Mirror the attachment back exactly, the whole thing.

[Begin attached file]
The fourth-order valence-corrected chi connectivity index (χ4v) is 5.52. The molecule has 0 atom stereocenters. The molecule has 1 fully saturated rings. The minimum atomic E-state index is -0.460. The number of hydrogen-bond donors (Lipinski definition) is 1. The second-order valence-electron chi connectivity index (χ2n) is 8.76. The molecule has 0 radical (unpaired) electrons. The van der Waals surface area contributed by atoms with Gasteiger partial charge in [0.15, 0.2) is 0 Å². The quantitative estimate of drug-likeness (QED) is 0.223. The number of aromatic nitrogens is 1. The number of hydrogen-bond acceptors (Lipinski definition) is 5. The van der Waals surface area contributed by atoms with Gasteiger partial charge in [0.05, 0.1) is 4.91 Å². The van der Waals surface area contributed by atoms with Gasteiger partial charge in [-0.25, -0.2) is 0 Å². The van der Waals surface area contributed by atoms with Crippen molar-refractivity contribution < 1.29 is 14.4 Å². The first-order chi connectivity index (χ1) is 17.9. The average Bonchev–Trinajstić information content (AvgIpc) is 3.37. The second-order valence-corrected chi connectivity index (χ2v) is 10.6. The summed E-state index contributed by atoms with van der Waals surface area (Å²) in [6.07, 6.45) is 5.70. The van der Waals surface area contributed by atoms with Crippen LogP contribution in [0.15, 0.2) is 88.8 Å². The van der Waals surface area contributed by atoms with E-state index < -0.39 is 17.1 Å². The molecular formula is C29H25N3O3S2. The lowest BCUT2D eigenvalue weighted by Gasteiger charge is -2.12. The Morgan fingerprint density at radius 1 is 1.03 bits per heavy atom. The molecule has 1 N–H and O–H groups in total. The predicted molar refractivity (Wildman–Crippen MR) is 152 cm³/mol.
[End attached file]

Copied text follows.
The fourth-order valence-corrected chi connectivity index (χ4v) is 5.52. The molecule has 0 atom stereocenters. The molecule has 1 fully saturated rings. The minimum atomic E-state index is -0.460. The number of hydrogen-bond donors (Lipinski definition) is 1. The second-order valence-electron chi connectivity index (χ2n) is 8.76. The molecule has 0 radical (unpaired) electrons. The van der Waals surface area contributed by atoms with Gasteiger partial charge in [0.15, 0.2) is 0 Å². The quantitative estimate of drug-likeness (QED) is 0.223. The number of aromatic nitrogens is 1. The number of hydrogen-bond acceptors (Lipinski definition) is 5. The van der Waals surface area contributed by atoms with Gasteiger partial charge in [0.05, 0.1) is 4.91 Å². The van der Waals surface area contributed by atoms with Gasteiger partial charge in [-0.25, -0.2) is 0 Å². The van der Waals surface area contributed by atoms with Crippen molar-refractivity contribution < 1.29 is 14.4 Å². The first-order chi connectivity index (χ1) is 17.9. The average Bonchev–Trinajstić information content (AvgIpc) is 3.37. The second-order valence-corrected chi connectivity index (χ2v) is 10.6. The summed E-state index contributed by atoms with van der Waals surface area (Å²) in [6.07, 6.45) is 5.70. The van der Waals surface area contributed by atoms with Crippen LogP contribution in [0.15, 0.2) is 88.8 Å². The van der Waals surface area contributed by atoms with E-state index < -0.39 is 17.1 Å². The molecular formula is C29H25N3O3S2. The lowest BCUT2D eigenvalue weighted by Gasteiger charge is -2.12. The Morgan fingerprint density at radius 1 is 1.03 bits per heavy atom. The molecule has 1 N–H and O–H groups in total. The predicted molar refractivity (Wildman–Crippen MR) is 152 cm³/mol.